• Current customers (it's good to have customer-only interactions), which tends to link to the customer support site.

Describe the conversion steps of how a prospect starts a sales cycle and becomes a customer. Be brutally honest with yourself on this:  over-optimism is deadly.

  1. Check that you have access to the rights / property you need:
  • A memorable URL,
  • A trademark-clear name for the community,
  • Permission to use or syndicate content (e.g., book chapters),
  • A dedicated web server with proper security/access privileges for majordomo lists, newsgroups, etc.,
  • The right kind of legal verbiage (privacy, data handling, and site use policies are required for western Europe and will soon be in the US), and
  • A data-handoff mechanism to automatically feed all your registrant data into your company's SFA and CRM systems (make sure to have distinct lead-source coding).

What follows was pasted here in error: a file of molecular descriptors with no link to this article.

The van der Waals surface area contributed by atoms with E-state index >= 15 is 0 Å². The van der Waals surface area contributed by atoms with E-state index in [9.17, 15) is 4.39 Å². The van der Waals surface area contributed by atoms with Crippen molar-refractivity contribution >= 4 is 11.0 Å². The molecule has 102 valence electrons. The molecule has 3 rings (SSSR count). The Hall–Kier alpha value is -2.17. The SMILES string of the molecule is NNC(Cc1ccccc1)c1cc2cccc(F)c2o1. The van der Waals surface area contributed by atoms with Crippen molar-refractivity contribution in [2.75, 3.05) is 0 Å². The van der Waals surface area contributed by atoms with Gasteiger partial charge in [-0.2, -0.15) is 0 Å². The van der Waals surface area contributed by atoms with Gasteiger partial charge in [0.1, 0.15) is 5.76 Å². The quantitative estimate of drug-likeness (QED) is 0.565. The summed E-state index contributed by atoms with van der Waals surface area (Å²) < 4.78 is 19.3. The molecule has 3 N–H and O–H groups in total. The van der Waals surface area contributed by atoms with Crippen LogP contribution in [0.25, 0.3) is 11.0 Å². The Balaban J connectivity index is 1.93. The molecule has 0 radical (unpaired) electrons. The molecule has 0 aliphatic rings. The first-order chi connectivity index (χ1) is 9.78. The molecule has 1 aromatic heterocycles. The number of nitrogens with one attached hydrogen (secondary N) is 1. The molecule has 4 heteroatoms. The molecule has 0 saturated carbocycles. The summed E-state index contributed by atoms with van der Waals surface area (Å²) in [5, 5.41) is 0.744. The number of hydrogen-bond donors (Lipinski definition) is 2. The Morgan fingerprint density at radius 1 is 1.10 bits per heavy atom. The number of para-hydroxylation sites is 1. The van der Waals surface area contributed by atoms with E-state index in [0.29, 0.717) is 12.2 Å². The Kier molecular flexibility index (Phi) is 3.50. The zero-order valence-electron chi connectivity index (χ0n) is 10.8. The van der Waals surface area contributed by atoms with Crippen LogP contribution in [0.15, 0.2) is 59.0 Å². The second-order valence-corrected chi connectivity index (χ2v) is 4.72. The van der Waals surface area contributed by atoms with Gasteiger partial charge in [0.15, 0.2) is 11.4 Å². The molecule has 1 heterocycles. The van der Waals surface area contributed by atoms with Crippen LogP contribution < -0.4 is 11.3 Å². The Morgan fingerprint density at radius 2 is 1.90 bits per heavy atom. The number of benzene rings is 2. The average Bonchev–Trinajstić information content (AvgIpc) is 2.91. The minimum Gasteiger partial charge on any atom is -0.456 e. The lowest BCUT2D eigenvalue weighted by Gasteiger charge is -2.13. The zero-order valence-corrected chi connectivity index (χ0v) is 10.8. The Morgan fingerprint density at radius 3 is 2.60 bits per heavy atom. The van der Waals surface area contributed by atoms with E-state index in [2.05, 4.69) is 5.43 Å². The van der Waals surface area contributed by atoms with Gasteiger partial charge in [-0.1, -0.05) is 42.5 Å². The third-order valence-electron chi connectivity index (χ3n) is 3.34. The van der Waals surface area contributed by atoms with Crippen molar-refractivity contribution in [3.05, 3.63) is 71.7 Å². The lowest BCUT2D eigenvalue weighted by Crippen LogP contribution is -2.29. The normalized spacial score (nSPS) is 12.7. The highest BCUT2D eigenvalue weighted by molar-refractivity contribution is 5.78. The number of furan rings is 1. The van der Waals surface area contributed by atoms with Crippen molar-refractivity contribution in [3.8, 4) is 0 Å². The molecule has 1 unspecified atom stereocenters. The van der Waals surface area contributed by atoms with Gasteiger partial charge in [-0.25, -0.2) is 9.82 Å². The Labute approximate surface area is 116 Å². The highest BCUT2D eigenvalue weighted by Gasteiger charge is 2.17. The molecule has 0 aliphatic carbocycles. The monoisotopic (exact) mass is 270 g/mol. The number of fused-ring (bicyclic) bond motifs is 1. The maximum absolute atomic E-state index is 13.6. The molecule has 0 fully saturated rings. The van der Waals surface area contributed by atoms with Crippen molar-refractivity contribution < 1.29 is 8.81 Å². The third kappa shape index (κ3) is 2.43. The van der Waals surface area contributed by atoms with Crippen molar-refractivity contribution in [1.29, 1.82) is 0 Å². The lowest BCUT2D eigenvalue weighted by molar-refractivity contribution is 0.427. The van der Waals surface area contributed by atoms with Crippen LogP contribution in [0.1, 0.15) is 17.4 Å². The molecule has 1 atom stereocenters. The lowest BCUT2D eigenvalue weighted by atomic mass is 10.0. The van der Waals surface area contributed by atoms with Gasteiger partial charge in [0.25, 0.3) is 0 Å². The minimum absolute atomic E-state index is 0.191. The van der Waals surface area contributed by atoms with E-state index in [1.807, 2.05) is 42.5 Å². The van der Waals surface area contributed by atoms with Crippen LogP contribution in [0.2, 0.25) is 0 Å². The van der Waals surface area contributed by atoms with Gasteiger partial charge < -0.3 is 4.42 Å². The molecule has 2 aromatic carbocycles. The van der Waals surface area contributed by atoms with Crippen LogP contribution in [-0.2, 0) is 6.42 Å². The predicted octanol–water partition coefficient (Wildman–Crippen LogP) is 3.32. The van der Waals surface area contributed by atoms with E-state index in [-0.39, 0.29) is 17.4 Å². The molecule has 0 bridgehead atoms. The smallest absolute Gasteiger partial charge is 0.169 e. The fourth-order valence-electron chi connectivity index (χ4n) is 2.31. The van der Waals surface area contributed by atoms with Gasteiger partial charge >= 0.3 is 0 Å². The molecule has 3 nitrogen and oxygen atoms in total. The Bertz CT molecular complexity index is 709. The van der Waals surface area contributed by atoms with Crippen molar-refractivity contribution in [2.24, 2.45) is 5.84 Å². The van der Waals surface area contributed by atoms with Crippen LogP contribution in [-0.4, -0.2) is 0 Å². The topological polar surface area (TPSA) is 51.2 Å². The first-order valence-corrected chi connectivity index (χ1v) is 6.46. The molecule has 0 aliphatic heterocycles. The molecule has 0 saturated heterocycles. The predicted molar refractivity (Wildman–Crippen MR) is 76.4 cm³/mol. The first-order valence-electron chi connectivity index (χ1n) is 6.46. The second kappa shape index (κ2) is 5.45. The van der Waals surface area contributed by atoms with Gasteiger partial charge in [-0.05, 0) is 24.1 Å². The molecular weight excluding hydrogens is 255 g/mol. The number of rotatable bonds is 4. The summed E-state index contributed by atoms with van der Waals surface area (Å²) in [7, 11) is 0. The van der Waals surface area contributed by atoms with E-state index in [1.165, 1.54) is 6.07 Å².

1. Design your site launch activities -- you must do a lot more than just flip the switch on the site:
  • Seed content (white papers, tutorials, code samples, etc.),
  • Initial call to action ("contest to find the most bugs during beta!"),
  • Initial incentive (these can be amazingly cheap, but you do need to have something),
  • Kickoff press release with a message focused on the community and the pain, NOT your product,
  • Kickoff meeting, usually linked to a relevant user group, conference, or other forum where you can have an informal "birds of a feather" meeting for the community (BOFs are best when they involve beer),
  • Develop a Google AdWords "haiku-ad" for your community, and
  • Design a "countdown" email series that talks about the problem, and how the community will help.
  1. Design a timeline for your first 100 days. You'll need a minimum of 60 days to prepare for a launch, and at least 180 days to build the community before you try to sell it anything.

Once you have all this, design and implement the specifics of your community (web site features, number and topics of newsgroups, calendar of activities). The most important thing is to work quickly and flexibly:

  • know that you just can't anticipate how your community of interest will respond,
  • be ready to change any detail to make the community happy,
  • avoid perfectionism.